“It Reads Better Than It Lives”

I had to look up that quote to see which Bond heroine said it, in which book. It was Tiffany Case, in Diamonds are Forever, and I don’t think that line made it into the movie. Which is a pity, because it’s stayed with me for decades as one of the most sensible comments on “adventure” I’ve ever heard. I put my heroes through things that no sane person would want to do in real life…and for me, personal transitions fall into the same category.

In all my books, my protagonists change and grow—and I’m pretty shameless about taking an authorial wrecking ball to their safe and happy lives. But when the recession hit publishing, and mid-list authors (which I am) suddenly found themselves on the outs, I was forced to try to transition my career from perfectly contented, conventionally published author to scrambling, scrappy, panicked, more-or-less indie author. I say more or less indie, because Courtney Literary will be bringing out my next three books and doing all the technical stuff for me…but for the most part, they’ll fail or fly on my own efforts—not just my efforts as a writer, but at publicity. And like many writers, I suck at doing my own publicity.

I think I need to take a lesson from my own heroes. I was going to say that when it came time for them to transform their situations, they got down to business and did it without whining or panicking…but that’s not true. In fact, they have legitimate reasons to complain or whine or panic and they wouldn’t be human if they didn’t. (Fisk does all three, in a nicely humorous way if I say so myself.) But once their normal emotional reactions are over, they buckle down and get on with the job of transforming their personal situations—and are themselves transformed in the doing, despite any negative emotions along the way.

So I’m going to allow myself a little whimpering here and there, but I’m also going to buckle down and do my best to make this career transformation work. I still have no idea whether I’m going to succeed (which is why it’s so flipping scary!) but if I don’t, it won’t be because I didn’t fight for it. However, speaking as someone in the midst of the struggle, I gotta say, it really does read better than it lives.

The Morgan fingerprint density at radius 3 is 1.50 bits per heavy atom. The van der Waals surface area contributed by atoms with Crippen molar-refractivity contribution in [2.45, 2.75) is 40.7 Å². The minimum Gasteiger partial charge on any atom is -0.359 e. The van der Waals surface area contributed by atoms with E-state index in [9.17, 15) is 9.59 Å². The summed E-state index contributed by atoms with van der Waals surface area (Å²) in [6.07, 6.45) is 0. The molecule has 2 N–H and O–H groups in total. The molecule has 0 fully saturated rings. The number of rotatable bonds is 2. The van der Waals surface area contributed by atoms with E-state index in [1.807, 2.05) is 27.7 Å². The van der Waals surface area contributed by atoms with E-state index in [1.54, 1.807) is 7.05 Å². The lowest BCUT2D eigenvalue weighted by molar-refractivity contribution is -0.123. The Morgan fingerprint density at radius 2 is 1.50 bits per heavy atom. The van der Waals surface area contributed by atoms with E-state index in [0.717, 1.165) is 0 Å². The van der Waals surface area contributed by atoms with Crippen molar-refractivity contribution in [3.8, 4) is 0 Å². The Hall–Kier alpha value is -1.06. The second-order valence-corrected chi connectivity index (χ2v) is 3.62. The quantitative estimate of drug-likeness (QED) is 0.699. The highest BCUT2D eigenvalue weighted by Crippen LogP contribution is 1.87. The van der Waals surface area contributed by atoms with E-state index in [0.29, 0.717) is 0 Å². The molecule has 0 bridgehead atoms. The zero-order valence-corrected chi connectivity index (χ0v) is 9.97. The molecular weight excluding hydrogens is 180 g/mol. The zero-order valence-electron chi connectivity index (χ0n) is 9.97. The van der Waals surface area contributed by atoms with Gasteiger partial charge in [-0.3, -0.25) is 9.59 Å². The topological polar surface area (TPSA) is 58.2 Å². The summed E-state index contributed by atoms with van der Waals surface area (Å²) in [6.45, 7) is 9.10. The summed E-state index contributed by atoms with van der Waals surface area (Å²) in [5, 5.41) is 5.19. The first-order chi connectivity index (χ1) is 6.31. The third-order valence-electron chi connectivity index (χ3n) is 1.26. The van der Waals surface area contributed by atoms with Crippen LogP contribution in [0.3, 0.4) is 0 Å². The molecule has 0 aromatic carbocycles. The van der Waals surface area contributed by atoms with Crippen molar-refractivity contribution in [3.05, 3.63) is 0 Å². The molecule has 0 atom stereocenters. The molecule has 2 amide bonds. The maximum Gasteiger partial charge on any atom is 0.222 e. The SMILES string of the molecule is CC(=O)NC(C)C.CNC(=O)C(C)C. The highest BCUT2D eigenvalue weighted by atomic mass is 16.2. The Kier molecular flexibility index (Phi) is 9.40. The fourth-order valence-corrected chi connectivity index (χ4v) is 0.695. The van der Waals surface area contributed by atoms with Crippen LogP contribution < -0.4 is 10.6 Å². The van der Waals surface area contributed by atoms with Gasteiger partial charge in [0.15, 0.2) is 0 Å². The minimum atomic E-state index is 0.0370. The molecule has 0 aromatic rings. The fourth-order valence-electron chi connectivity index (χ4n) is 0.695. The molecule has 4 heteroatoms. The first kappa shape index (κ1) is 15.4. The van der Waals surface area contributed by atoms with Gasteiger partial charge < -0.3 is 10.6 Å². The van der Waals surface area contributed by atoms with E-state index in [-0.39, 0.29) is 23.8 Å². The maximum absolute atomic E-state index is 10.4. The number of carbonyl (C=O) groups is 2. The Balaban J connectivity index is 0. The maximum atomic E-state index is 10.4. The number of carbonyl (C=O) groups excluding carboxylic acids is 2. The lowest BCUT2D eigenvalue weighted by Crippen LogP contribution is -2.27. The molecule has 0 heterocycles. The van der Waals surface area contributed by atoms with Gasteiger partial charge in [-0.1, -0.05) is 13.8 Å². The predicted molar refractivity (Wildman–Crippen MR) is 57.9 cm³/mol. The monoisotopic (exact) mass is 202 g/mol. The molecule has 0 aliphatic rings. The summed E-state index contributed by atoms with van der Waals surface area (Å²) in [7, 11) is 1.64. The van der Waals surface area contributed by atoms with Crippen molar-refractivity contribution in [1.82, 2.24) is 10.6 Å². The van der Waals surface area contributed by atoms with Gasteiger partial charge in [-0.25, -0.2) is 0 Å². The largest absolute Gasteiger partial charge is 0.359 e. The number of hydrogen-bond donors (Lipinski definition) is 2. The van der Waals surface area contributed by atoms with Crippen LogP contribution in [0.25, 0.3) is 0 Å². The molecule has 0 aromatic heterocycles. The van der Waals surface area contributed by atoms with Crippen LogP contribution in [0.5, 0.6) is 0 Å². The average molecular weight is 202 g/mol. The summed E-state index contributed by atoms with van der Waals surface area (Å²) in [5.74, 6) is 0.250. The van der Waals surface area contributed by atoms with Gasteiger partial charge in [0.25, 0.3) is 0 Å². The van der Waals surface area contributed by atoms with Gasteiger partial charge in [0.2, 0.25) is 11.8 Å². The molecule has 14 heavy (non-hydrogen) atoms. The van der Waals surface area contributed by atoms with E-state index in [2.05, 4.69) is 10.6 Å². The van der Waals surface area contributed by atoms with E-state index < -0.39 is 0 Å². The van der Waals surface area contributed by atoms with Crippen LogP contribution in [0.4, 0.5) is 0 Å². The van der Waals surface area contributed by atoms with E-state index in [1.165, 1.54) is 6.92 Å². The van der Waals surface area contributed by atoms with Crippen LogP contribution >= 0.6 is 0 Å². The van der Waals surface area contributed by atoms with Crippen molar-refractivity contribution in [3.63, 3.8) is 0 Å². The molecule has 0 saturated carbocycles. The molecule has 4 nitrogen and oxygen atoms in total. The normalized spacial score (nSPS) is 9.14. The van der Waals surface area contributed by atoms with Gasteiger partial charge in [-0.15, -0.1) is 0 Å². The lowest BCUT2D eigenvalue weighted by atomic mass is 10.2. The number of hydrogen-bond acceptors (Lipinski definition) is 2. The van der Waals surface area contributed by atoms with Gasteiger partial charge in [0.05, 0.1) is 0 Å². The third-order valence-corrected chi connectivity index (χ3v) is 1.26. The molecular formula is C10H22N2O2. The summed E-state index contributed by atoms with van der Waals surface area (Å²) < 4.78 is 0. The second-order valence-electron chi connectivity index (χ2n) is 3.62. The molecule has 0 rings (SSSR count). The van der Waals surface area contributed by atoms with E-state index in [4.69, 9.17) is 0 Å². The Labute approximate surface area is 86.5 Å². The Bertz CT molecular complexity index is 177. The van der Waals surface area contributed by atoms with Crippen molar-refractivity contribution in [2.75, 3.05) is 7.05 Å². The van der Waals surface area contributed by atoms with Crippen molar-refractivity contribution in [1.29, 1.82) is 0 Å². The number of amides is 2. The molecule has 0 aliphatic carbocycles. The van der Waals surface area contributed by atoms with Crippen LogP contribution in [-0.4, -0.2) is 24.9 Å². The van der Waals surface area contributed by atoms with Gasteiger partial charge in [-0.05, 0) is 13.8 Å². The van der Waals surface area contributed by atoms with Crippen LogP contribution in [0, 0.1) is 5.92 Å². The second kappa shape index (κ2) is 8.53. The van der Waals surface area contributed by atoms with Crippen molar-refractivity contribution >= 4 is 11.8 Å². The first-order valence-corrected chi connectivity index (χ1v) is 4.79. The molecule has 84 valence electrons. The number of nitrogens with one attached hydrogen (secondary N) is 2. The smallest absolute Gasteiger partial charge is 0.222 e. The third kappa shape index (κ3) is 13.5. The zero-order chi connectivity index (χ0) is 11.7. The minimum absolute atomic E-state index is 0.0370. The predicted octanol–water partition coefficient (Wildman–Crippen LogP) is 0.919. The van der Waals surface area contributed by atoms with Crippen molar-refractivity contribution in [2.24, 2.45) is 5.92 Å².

Anybody else out there making a recession-based career transition? How did it go?

Hilari Bell writes SF and fantsy for kids and teens–and her protagonists are much braver than she is!



8 thoughts on ““It Reads Better Than It Lives”

  1. What annoys me is that my first contract came during the recession and people did the old, “Well for my first contract, I got _______.” Of course their contract was way before the recession. So things are different, but I keep writing and keep signing contracts because it’s what I love.

  2. Yes, well, it is different. I actually signed with an uber big agent two weeks before the recession and I could feel my prospects sinking along with the stock market. And sink they did. I did get over it and have totally readjusted my way of looking at publishing. It was tough, at first–but, now, published by a small press I like the partnership we have. It is a little more do it yourself, but with that comes the excitement or working in a start-up. And there is far more acceptance from readers.

  3. I have to agree that I prefer second-hand adventure myself, but life insists on putting us through it anyway. So all you can do is go through with it.

  4. We’re all so mean to our characters–guess it’s inevitable that they’ll try to get back at us someday. I’m so impressed that you’re hitting all this so courageously–publicity’s hard enough with a big publisher. (If you’re mid-list,anyway.)

    By the way, if you want that line on-screen there’s also Henry II in The Lion in Winter: “My life, when it is written, will read better than it lived.”

  5. You know, speaking as an indie author, I think you’ll do fine. I really do. You’ve got an awesome backlist; you’ll now have the freedom to play with price and offer a lead-in price for the first of your three books; and you have a built-in readership that loves you. Marketing isn’t as bad as it sounds–you’ve got an active facebook page, make sure you have a mailing list for new releases, and book your blog tours for each cover reveal, trailer reveal, digital release and print release (phew!). And remember that going indie often takes a little while to hit success (though I suspect that you won’t have any trouble there at all). Good luck!

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